Art imitates life: Author bases character on Rob Ford
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Author Robert Rotenberg was in the business of turning Toronto into fiction before Toronto become stranger than fiction.
Now that the scandal hanging over Toronto's mayor is making worldwide headlines, our city has become something like a real-life detective novel you’d enjoy reading but consider too noir and rife with convenient plot twists to ring true, Rotenberg seems a bit prescient.
“When people say you can’t write this stuff, I say why don’t you read my books,” he said Wednesday. “But that’s why it’s getting headlines all over the world. It’s a such an extreme situation and that’s why it’s so fascinating.”
Rotenberg is a criminal defence lawyer who has written four detective novels, all set in Toronto. His most recent, Stranglehold, features a character with a dark side, who runs for mayor on a platform of direct communication with taxpayers, eradicating graffiti and coaching underprivileged suburban high school kids' football.
It was published May 7, about a week before the crack video scandal broke.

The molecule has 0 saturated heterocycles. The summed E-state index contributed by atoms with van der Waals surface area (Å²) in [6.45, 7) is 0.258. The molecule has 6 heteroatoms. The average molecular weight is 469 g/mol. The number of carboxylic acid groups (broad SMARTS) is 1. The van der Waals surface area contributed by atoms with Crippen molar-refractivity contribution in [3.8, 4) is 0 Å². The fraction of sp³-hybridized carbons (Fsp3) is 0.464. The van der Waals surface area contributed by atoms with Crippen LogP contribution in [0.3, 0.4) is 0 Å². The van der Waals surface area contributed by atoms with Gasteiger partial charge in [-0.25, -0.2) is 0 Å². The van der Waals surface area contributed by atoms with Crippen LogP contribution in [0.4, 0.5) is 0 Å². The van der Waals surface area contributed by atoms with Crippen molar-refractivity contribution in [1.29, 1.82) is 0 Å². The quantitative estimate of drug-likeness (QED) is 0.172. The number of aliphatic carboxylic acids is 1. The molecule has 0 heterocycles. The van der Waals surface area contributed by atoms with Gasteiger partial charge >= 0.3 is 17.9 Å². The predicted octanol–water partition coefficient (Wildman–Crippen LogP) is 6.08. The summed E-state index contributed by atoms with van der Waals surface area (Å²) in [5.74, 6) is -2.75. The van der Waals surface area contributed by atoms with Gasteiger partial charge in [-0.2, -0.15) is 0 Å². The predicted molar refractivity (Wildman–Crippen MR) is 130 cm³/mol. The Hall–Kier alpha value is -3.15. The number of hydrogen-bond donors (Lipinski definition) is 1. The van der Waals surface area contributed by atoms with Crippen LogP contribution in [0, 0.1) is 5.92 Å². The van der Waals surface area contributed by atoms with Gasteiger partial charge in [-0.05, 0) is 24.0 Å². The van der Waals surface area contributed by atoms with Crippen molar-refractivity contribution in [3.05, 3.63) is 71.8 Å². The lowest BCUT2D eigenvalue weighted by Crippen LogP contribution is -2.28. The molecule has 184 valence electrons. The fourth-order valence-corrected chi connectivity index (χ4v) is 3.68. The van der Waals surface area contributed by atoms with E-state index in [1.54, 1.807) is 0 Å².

“I used to joke this whole thing was a Simon & Schuster publicity stunt,” he said.
Rotenberg said he wrote Rob Ford-like character Hap Charlton, partly based on what he saw in Ford.
“Part of me has been thinking, this is exactly what I thought was going to happen,” said Rotenberg. “Anyone who seriously doubted there was a video was fooling themselves. Half the city was in denial. But even before that, there were so many signs of (Ford’s) reckless behaviour.”
Rotenberg sees Ford as someone who’s in too deep, great as a councillor who raised a worthwhile fuss over city spending and dealt with constituents’ potholes, but lacking some skills required in a mayor.
“Novels are about people who get in over their head and have to climb their way out,” he said.
One of the compelling parts of Ford’s real life is his relationship with his brother Doug.
“I’ve been saying from the beginning I think this is a little brother, big brother story,” said Rotenberg. “It’s a younger brother wanting to impress his older brother.”
When Ford said Tuesday the hardest part of the revealing he’d smoked crack was telling his brother, it struck Rotenberg as odd, given that Ford is the mayor and has a wife and kids.
“As a writer, they’re great characters. We all want characters who are flawed and they’re something larger than life,” he added.
But Ford’s story isn’t fiction and Rotenberg has real concerns about Ford’s apparent inability to stop his dangerous behaviour. In real life, like in fiction, when people get in trouble with the law their hidden secrets tend to become public and that can be the hardest thing for them to deal with, he said.
“I suspect there are lot more twists and turns in this story yet to come,” he said.
Rotenberg will be doing a reading at the Toronto Reference Library Thursday at 7 p.m.